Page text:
The Life Cycle Hypothesis (LCH) is an economic model developed by famed economist Franco Modigliani in the early 1950’s, which attempts to explain the saving and consumption patterns of individuals over their lifetime. The crux of the hypothesis is that by assuming all individuals maintain stable lifestyles, they will plan to even out their consumption as best they can over their lifetime. This implies that an individual will transition through multiple phases of saving and consumption patterns throughout their life. In their youth, before entering the workforce, an individual will borrow against future earnings, many to pay for education and training. Once that individual enters the workforce, they will become a net saver, as they put money away for their eventual retirement. Finally, in the twilight stages of their life, once an individual retires, they will become a dis-saver, as they begin to drain their accumulated retirement savings.

As with many economic models, the LCH is not perfect, as the assumptions that an individual knows exactly how long they will live and exactly how much they will make in their life are impossible. Further, the assumption that they will consume at the same levels regardless of what their income level is another big leap. However, even if this model is not exact, it still serves as a fairly accurate predictor of aggregate consumption trends across populations and helps explain many of today’s economic trends and issues.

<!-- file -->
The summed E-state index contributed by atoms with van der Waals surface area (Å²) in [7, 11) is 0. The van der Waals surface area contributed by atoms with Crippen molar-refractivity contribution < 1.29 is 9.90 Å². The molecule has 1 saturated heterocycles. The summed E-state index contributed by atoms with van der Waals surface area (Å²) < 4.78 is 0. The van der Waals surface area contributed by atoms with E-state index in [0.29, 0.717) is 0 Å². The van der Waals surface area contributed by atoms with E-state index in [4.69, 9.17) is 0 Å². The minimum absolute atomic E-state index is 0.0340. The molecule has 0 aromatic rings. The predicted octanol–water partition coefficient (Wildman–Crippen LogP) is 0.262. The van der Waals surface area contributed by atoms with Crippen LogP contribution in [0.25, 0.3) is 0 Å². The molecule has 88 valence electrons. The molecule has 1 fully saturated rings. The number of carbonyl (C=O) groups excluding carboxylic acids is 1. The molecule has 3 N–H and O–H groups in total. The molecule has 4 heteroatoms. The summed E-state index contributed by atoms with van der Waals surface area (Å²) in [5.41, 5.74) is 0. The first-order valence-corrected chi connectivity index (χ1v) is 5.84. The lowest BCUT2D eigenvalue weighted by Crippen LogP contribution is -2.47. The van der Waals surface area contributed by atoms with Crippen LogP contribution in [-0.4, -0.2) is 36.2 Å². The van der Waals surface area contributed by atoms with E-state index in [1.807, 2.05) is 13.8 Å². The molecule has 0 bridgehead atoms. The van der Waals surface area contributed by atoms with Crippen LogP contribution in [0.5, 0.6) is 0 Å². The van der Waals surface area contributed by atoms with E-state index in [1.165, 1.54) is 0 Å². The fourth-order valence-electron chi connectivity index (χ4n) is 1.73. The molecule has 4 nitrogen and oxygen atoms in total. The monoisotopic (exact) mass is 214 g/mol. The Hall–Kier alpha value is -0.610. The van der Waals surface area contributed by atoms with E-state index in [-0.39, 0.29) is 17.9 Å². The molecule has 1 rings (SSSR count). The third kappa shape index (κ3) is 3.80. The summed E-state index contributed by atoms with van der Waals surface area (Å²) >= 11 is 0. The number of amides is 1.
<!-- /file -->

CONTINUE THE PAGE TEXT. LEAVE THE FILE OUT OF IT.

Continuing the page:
Examples of the LCH having an effect on the global economy are the Chinese trade surplus and the historically low interest rates. In China, the median population is rising rapidly meaning more people are entering the net saving period of their life. The effect of millions of people consuming less than they earn compounds rapidly and is a major component of the country’s trade surplus. China is not the only country where this is happening, as the same forces are at work in many countries with aging populations

The massive surge in saving in China and other countries is having a profound impact on the global economy via interest rates. As Chinese citizen pile more and more away in savings they drive down interest rates. In today’s interconnected global economy a change in one nation’s interest rates affects interest rates across the globe. According to Michael Gavin of Barclay’s, this rising number of net savers is a major reason for the decline in inflation-adjusted interest rates in the past decade, which has led to negative interest rates in many advanced countries.

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